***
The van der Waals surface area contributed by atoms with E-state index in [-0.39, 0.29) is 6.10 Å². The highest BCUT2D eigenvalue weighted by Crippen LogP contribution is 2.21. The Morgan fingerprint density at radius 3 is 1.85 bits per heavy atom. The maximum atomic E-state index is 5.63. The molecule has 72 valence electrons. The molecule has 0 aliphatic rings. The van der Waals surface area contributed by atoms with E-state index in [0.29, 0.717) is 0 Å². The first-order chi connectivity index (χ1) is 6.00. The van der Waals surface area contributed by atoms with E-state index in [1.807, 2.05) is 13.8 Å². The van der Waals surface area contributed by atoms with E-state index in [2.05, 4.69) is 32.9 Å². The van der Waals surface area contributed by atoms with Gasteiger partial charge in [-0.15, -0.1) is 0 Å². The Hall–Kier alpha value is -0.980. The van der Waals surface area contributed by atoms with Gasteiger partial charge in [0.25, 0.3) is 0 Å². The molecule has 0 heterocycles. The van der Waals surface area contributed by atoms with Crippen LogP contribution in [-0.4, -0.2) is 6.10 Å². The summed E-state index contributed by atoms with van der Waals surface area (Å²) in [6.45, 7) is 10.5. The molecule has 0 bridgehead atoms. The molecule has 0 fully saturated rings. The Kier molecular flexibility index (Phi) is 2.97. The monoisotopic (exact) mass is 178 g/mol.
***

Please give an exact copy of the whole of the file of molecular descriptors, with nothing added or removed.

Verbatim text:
The van der Waals surface area contributed by atoms with E-state index in [-0.39, 0.29) is 6.10 Å². The highest BCUT2D eigenvalue weighted by Crippen LogP contribution is 2.21. The Morgan fingerprint density at radius 3 is 1.85 bits per heavy atom. The maximum atomic E-state index is 5.63. The molecule has 72 valence electrons. The molecule has 0 aliphatic rings. The van der Waals surface area contributed by atoms with E-state index in [0.29, 0.717) is 0 Å². The first-order chi connectivity index (χ1) is 6.00. The van der Waals surface area contributed by atoms with E-state index in [1.807, 2.05) is 13.8 Å². The van der Waals surface area contributed by atoms with E-state index in [2.05, 4.69) is 32.9 Å². The van der Waals surface area contributed by atoms with Gasteiger partial charge in [-0.15, -0.1) is 0 Å². The Hall–Kier alpha value is -0.980. The van der Waals surface area contributed by atoms with Gasteiger partial charge in [0.25, 0.3) is 0 Å². The molecule has 0 heterocycles. The van der Waals surface area contributed by atoms with Crippen LogP contribution in [-0.4, -0.2) is 6.10 Å². The summed E-state index contributed by atoms with van der Waals surface area (Å²) in [6.45, 7) is 10.5. The molecule has 0 bridgehead atoms. The molecule has 0 fully saturated rings. The Kier molecular flexibility index (Phi) is 2.97. The monoisotopic (exact) mass is 178 g/mol.